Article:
US police departments are rapidly expanding the use of automatic license plate readers, sparking debate on whether the technology is a valuable crime-fighting tool or a massive invasion of privacy.
A license plate reader is mounted on the trunk of a police car in Washington, DC, on December 1, 2011.
A recent report by the American Civil Liberties Union (ACLU) warned that these readers -- used in patrol cars or fixed locations on streets and highways -- collect data on tens of millions of Americans who have committed no wrongdoing, with a potential for privacy abuses.
The devices scan license plate numbers and match these against databases to help police locate stolen cars, criminals or missing children. Backers say this can free police officers from a monotonous task and help solve crimes.
But with many Americans uneasy over government surveillance of the Internet, the expansion of this technology has sparked concerns about Big Brother.
"In our society, it's a core principle that the government doesn't watch people's innocent activities just in case they may connected with a crime," said Allie Bohm of the ACLU.
"In many cases, police are retaining this data indefinitely with few privacy protections. The tracking of people is an invasion of privacy. It can reveal people's political views, religious activities and a lot of other personal information."
The ACLU report, based on a survey of hundreds of US police departments, said almost three quarters of police agencies reported using license plate readers, and 85 percent planned to increase their use.
Only a tiny fraction of the license plate scans helped point to crimes or stolen vehicles, according to the ACLU survey.
It found that for every million plates read in the eastern state of Maryland, only 47, or 0.005 percent, were potentially associated with a stolen car or a person wanted for a serious crime.
There have already been abuses. In one reported case, a mayor asked police to track his challenger to expose a relationship with a mistress. In another, police scanned the plates of people at a political protest and then investigated them.
Few oppose using the technology to fight crime, but the ACLU and others say keeping data on millions of people for years, or indefinitely, can be troublesome.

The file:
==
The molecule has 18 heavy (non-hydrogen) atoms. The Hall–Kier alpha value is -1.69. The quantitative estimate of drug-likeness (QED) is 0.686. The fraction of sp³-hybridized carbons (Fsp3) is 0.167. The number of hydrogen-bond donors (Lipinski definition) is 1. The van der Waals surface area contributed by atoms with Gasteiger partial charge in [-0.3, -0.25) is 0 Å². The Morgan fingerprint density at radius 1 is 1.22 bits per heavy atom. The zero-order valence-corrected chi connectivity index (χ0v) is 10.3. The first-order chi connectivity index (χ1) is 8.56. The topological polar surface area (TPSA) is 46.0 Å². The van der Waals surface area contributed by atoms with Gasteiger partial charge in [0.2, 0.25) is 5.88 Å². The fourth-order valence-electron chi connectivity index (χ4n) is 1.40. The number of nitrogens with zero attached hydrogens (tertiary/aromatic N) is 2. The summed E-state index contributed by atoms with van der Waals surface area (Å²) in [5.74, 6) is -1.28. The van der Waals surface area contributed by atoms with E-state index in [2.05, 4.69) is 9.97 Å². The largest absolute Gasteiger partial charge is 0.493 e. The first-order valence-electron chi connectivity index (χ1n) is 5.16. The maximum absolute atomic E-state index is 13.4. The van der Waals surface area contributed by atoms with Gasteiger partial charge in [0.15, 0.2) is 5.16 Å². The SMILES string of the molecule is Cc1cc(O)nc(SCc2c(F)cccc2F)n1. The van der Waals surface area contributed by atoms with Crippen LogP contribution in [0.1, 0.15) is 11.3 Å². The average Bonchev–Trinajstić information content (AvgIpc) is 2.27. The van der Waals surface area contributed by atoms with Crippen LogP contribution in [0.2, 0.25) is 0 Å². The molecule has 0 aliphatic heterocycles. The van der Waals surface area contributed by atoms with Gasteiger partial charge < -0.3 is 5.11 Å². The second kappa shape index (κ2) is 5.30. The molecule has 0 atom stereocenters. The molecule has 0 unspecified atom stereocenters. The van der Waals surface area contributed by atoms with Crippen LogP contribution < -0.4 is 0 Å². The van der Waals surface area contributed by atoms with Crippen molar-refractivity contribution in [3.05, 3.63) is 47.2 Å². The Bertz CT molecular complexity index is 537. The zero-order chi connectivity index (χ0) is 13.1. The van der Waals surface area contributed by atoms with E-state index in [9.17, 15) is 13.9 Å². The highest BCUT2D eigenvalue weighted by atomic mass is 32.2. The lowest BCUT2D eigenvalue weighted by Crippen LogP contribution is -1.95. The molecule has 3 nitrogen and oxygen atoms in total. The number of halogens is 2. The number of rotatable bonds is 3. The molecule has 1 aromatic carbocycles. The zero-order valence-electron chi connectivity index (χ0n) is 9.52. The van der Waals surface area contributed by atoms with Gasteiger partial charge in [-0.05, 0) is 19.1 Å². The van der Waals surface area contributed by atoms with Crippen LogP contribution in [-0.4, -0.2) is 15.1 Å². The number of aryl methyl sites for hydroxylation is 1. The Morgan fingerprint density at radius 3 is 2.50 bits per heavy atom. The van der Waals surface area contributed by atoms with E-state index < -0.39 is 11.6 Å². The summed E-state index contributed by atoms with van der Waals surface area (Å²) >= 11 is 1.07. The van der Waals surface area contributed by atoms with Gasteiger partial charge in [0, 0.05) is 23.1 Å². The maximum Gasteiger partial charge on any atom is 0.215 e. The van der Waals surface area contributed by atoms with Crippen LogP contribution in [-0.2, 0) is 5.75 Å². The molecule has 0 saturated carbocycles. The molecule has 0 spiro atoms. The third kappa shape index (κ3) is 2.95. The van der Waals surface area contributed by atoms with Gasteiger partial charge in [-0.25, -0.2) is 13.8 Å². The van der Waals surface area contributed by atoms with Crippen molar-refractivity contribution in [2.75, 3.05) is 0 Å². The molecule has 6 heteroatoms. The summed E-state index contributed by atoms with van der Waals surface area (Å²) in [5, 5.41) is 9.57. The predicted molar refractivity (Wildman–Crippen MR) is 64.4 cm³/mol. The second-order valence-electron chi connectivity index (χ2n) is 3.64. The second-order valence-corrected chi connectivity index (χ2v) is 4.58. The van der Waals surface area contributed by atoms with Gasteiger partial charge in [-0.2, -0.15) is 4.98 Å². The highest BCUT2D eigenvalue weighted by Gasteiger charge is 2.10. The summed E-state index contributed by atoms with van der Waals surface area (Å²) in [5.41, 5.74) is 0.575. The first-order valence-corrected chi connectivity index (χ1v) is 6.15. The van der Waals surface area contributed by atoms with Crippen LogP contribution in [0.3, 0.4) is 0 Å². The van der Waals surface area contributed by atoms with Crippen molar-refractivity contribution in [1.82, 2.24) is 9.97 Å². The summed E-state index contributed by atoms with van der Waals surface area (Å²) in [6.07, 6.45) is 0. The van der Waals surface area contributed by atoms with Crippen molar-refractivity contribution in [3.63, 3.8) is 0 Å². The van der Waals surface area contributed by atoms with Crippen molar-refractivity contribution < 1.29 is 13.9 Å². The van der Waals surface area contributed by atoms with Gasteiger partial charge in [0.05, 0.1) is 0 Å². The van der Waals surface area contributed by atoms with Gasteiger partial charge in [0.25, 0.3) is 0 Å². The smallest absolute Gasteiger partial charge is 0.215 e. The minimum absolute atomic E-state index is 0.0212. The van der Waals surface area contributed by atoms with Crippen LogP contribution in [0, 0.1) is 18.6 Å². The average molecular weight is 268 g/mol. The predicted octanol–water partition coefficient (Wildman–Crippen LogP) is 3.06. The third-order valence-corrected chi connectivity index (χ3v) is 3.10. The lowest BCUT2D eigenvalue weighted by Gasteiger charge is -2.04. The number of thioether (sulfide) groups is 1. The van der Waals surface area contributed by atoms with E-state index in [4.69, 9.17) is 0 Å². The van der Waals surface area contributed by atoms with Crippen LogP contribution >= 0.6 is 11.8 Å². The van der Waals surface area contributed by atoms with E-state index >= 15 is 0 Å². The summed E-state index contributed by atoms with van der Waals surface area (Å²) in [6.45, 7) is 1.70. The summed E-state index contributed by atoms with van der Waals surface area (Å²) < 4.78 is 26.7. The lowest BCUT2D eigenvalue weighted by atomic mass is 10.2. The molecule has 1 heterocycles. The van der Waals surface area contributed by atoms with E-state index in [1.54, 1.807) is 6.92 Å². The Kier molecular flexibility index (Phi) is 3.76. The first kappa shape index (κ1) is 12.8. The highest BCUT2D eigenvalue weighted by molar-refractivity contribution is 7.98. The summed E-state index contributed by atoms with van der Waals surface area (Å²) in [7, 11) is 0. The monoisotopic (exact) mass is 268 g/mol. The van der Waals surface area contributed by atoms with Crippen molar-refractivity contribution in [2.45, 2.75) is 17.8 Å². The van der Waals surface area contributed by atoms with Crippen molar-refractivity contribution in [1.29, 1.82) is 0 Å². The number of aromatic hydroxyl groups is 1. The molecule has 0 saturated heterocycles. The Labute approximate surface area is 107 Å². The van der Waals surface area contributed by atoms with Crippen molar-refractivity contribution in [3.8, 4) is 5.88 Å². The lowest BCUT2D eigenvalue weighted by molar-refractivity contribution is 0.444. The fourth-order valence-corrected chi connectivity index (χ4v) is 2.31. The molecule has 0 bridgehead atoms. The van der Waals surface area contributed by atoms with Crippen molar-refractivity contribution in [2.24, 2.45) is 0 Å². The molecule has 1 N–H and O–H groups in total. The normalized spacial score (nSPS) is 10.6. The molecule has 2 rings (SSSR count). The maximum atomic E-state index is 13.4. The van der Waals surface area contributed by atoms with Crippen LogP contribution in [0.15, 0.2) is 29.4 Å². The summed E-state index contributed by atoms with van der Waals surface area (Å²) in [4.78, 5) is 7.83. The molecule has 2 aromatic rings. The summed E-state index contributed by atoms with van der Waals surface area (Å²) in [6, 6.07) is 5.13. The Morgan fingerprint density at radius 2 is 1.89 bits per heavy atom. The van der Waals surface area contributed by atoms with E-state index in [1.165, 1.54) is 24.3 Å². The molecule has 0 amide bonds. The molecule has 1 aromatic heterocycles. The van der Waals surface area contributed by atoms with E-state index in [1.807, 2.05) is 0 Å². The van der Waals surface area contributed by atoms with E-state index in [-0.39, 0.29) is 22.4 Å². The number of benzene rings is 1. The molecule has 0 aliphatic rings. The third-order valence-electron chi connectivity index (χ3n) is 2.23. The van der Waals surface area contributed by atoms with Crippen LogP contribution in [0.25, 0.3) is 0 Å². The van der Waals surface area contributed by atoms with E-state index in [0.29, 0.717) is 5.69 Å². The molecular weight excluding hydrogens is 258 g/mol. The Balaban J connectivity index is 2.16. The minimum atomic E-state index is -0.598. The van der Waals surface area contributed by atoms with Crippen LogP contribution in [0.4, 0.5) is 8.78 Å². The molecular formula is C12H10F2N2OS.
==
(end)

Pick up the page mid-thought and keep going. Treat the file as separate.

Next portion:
The report said private companies may end up holding this data with no oversight or privacy protections, noting that one firm holds over 800 million license plate location records from 2,200 law enforcement agencies, including the US Department of Homeland Security.
"We don't object to the use of these systems to flag cars that are stolen or belong to fugitives, but these documents show a dire need for rules to make sure that this technology isn't used for unbridled government surveillance," ACLU staff attorney Catherine Crump, the report's lead author, said in a statement.
But David Roberts, who heads the technology center for the International Association of Chiefs of Police, said these devices have become "enormously valuable" in fighting and preventing crime.
"It automates what is a time-consuming process which officers do on a manual basis," Roberts told AFP.
"These can trigger automatic alerts. And this can have extraordinary value in locating vehicles wanted for a variety of reasons."
He noted that the technology can help in "non-criminal" cases such as locating elderly people who may be suffering from dementia.
Roberts said surveys by the association indicate around 75 percent of US police departments are using or plan to use license plate scanners.
And he said the technology is widely used in other countries, notably Australia, Britain and Canada.
Police departments are aware of privacy concerns, but Roberts said these can be minimized by having guidelines in place on use and access of the data, with "strict audits" to ensure that police don't user the data for "fishing expeditions."
The association does not recommend a specific length of time to retain data, but urges police department to have policies that allow access only for official law enforcement purposes.
"It's not accurate to say this is a tracking system," he said.
"What these produce is an image of a license plate in a public space. You still need to access motor vehicle records to find out who the registered owner is."
Authorities appear to be listening in some cases.
This year, Virginia's attorney general ruled that police may only use the technology for "active" criminal investigations. And Rockville, Maryland agreed to a system to share its data with a state agency that deletes the information after one year.
Even as the debate rages, it remains unclear how effective the technology has been in reducing or solving crime.
A 2010 study led by Cynthia Lum at George Mason University was unable to determine whether license plate readers helped prevent auto theft or other crimes in auto crime hot spots.
Lum, a former police officer, said the study was limited in scope. She is seeking to conduct a comprehensive study on the impact on overall crime from the technology.
Lum, who heads the university's Center for Evidence-Based Crime Policy, said the technology is appealing because "it automates a process of investigation that police have been using for many years."
But she noted that the evidence on the effectiveness of scanners "is still underdeveloped."
"There is a chance you might acquire this technology and it might not give you the value in crime prevention that you anticipate," she said.